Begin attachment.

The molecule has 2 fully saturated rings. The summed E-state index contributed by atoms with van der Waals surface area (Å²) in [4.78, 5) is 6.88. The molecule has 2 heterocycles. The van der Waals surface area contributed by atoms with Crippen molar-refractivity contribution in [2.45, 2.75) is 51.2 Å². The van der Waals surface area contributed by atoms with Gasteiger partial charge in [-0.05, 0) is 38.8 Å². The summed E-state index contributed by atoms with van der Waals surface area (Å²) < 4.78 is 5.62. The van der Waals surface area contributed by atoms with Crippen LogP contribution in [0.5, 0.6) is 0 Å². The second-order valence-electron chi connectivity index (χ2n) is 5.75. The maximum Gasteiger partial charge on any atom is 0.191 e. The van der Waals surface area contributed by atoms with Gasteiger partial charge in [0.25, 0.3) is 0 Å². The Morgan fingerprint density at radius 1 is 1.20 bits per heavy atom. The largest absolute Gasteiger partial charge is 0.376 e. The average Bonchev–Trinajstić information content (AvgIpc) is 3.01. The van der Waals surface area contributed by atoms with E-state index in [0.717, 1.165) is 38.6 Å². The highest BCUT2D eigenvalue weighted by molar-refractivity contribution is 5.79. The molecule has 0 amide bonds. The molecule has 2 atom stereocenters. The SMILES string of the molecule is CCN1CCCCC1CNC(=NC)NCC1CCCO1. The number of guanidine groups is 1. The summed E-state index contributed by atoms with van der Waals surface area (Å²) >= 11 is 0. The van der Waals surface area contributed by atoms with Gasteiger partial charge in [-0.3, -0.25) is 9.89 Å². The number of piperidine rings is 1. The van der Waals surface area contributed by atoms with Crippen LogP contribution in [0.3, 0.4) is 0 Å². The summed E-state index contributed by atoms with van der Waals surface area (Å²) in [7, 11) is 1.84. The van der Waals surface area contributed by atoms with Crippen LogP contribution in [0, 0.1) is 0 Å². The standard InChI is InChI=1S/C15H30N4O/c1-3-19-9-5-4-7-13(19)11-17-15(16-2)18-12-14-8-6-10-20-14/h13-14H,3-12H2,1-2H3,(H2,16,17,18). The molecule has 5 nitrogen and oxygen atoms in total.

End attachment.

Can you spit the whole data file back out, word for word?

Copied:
The molecule has 2 fully saturated rings. The summed E-state index contributed by atoms with van der Waals surface area (Å²) in [4.78, 5) is 6.88. The molecule has 2 heterocycles. The van der Waals surface area contributed by atoms with Crippen molar-refractivity contribution in [2.45, 2.75) is 51.2 Å². The van der Waals surface area contributed by atoms with Gasteiger partial charge in [-0.05, 0) is 38.8 Å². The summed E-state index contributed by atoms with van der Waals surface area (Å²) < 4.78 is 5.62. The van der Waals surface area contributed by atoms with Crippen LogP contribution in [0.5, 0.6) is 0 Å². The second-order valence-electron chi connectivity index (χ2n) is 5.75. The maximum Gasteiger partial charge on any atom is 0.191 e. The van der Waals surface area contributed by atoms with Gasteiger partial charge in [0.25, 0.3) is 0 Å². The Morgan fingerprint density at radius 1 is 1.20 bits per heavy atom. The largest absolute Gasteiger partial charge is 0.376 e. The average Bonchev–Trinajstić information content (AvgIpc) is 3.01. The van der Waals surface area contributed by atoms with E-state index in [0.717, 1.165) is 38.6 Å². The highest BCUT2D eigenvalue weighted by molar-refractivity contribution is 5.79. The molecule has 0 amide bonds. The molecule has 2 atom stereocenters. The SMILES string of the molecule is CCN1CCCCC1CNC(=NC)NCC1CCCO1. The number of guanidine groups is 1. The summed E-state index contributed by atoms with van der Waals surface area (Å²) >= 11 is 0. The van der Waals surface area contributed by atoms with Gasteiger partial charge in [-0.3, -0.25) is 9.89 Å². The number of piperidine rings is 1. The van der Waals surface area contributed by atoms with Crippen LogP contribution in [0.3, 0.4) is 0 Å². The summed E-state index contributed by atoms with van der Waals surface area (Å²) in [7, 11) is 1.84. The van der Waals surface area contributed by atoms with Crippen LogP contribution in [0, 0.1) is 0 Å². The standard InChI is InChI=1S/C15H30N4O/c1-3-19-9-5-4-7-13(19)11-17-15(16-2)18-12-14-8-6-10-20-14/h13-14H,3-12H2,1-2H3,(H2,16,17,18). The molecule has 5 nitrogen and oxygen atoms in total.